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Modelling shares choice to enter in a portfolio using artificial neural networks (ANN)
Journal of Big Data volume 7, Article number: 17 (2020)
Abstract
Shares choice to enter a portfolio is a good topic in finance and management, as it affects the portfolio performance which is managed by a Fund Manager. In this research, we aim to create an artificial neural network model to choose a share to enter a portfolio based on its financial factors and big data about the financial condition of companies. The artificial neural network model has 15 input nodes of attributes associated with a company’s financial situation, 8 hidden layer nodes, and 1 output node. The accuracy of the model is 85.71%, with a learning rate of 0.05 trained over 2000 iterations.
Introduction
Shares choice to enter a portfolio a special topic in finance and management and is very interesting to be discussed by both practitioners and academics. Shares choice to enter in a portfolio is very important for a Fund Manager when he manages his client’s fund. When a Fund Manager does not properly choose the share, it will affect target return and Investors will redeem their fund and looking the good performance. Share choice to enter a portfolio is a process to build a portfolio. Good shares portfolio consists of many shares that have good performance from the past and in the future. Research for shares choice becomes very important because the result will make the fund be sought by investors as a good investment. Good shares in a portfolio is a power to Fund Manager to sell it and investor to become large to buy the fund.
Markowitz [7] introduced a method of shares choice to enter a portfolio using risk and return. Elton et al. introduced an alternative to choose a share to enter a portfolio. The method is known as Excess Return to Beta which is using risk (beta) and returns. Wallingford [17] used the SingleIndex, MultiIndex, and FullCovariance Model to choose a share to enter a portfolio. Saaty et al. [15] stated that the Analytical Hierarchy Process (AHP) can be used to choose a share to enter a portfolio. AHP was developed by Saaty in 1970. Khaksari et al. [5] supported Saaty et.al’s research to use AHP to choose share to enter into a portfolio. Jones [4] introduced a network analysis to build a portfolio. Reily and Brown ([13], 272) stated that an optimal portfolio is an efficient portfolio to have the highest utility for the investor’s certainty.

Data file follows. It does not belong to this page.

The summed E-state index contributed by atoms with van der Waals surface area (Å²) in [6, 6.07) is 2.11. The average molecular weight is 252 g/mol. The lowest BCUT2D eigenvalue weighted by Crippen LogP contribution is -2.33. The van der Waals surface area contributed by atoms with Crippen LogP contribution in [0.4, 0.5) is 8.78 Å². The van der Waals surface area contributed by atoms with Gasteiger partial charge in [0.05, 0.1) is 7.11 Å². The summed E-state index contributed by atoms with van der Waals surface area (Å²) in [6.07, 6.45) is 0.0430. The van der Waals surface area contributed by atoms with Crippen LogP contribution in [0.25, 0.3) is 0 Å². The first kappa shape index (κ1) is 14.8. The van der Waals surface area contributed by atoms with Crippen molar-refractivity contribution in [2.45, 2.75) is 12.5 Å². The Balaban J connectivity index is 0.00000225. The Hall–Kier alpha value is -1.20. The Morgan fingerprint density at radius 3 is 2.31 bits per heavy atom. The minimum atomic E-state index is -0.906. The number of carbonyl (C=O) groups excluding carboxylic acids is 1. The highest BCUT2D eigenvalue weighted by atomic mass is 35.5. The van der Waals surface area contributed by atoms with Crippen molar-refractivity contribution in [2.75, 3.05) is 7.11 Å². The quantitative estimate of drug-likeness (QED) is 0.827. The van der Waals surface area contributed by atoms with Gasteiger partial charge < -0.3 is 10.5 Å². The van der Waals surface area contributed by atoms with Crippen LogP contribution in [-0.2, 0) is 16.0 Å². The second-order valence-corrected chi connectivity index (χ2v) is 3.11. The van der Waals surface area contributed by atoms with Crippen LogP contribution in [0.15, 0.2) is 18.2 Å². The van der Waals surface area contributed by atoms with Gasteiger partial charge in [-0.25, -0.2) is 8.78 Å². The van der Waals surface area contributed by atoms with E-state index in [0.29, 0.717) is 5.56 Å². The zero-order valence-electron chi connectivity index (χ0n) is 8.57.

Previous research used risk and return to choose a share enter in a portfolio, but it never discusses characteristics of the companies whose shares were entered into a portfolio, for example, market capitalization and financial ratio company. Farrell [3] investigated stock to enter in a portfolio using homogeneous stock grouping. Based on some previous researches, Common stocks tend to group naturally, according to their price behavior [8] and also P/E [10]. Wainscott [16] found that the changing of correlation between assets will significantly affect mixedasset portfolio from one period to another period. Peritt and Lavine [11] stated that asset allocation is very important to build a portfolio. Marmer [9] explored an efficient frontier for Canadian’s Portfolio. Fama and French [2] explored another factor to affect portfolio return. Reinganum [14] did research and stated that market capitalization has an impact on managing portfolio. Manurung [6] used the Logit Method to choose a share to enter into a portfolio using financial ratios.